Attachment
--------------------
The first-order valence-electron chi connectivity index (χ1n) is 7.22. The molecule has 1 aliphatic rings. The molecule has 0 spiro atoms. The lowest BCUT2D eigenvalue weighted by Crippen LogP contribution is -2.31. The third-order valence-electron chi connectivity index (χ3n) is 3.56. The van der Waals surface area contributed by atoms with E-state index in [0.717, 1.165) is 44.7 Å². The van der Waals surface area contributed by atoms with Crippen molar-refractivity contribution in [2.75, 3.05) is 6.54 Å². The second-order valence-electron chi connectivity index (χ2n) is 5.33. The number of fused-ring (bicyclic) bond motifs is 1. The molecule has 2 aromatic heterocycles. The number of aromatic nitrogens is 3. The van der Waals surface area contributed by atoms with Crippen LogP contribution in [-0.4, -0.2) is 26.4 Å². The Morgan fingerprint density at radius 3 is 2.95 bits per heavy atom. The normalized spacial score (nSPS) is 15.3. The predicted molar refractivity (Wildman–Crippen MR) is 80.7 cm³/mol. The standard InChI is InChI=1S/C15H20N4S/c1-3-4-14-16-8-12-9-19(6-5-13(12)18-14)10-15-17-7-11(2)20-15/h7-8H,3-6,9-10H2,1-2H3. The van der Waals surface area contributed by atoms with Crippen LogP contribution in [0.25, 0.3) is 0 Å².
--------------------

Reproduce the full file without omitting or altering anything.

The first-order valence-electron chi connectivity index (χ1n) is 7.22. The molecule has 1 aliphatic rings. The molecule has 0 spiro atoms. The lowest BCUT2D eigenvalue weighted by Crippen LogP contribution is -2.31. The third-order valence-electron chi connectivity index (χ3n) is 3.56. The van der Waals surface area contributed by atoms with E-state index in [0.717, 1.165) is 44.7 Å². The van der Waals surface area contributed by atoms with Crippen molar-refractivity contribution in [2.75, 3.05) is 6.54 Å². The second-order valence-electron chi connectivity index (χ2n) is 5.33. The number of fused-ring (bicyclic) bond motifs is 1. The molecule has 2 aromatic heterocycles. The number of aromatic nitrogens is 3. The van der Waals surface area contributed by atoms with Crippen LogP contribution in [-0.4, -0.2) is 26.4 Å². The Morgan fingerprint density at radius 3 is 2.95 bits per heavy atom. The normalized spacial score (nSPS) is 15.3. The predicted molar refractivity (Wildman–Crippen MR) is 80.7 cm³/mol. The standard InChI is InChI=1S/C15H20N4S/c1-3-4-14-16-8-12-9-19(6-5-13(12)18-14)10-15-17-7-11(2)20-15/h7-8H,3-6,9-10H2,1-2H3. The van der Waals surface area contributed by atoms with Crippen LogP contribution in [0.25, 0.3) is 0 Å².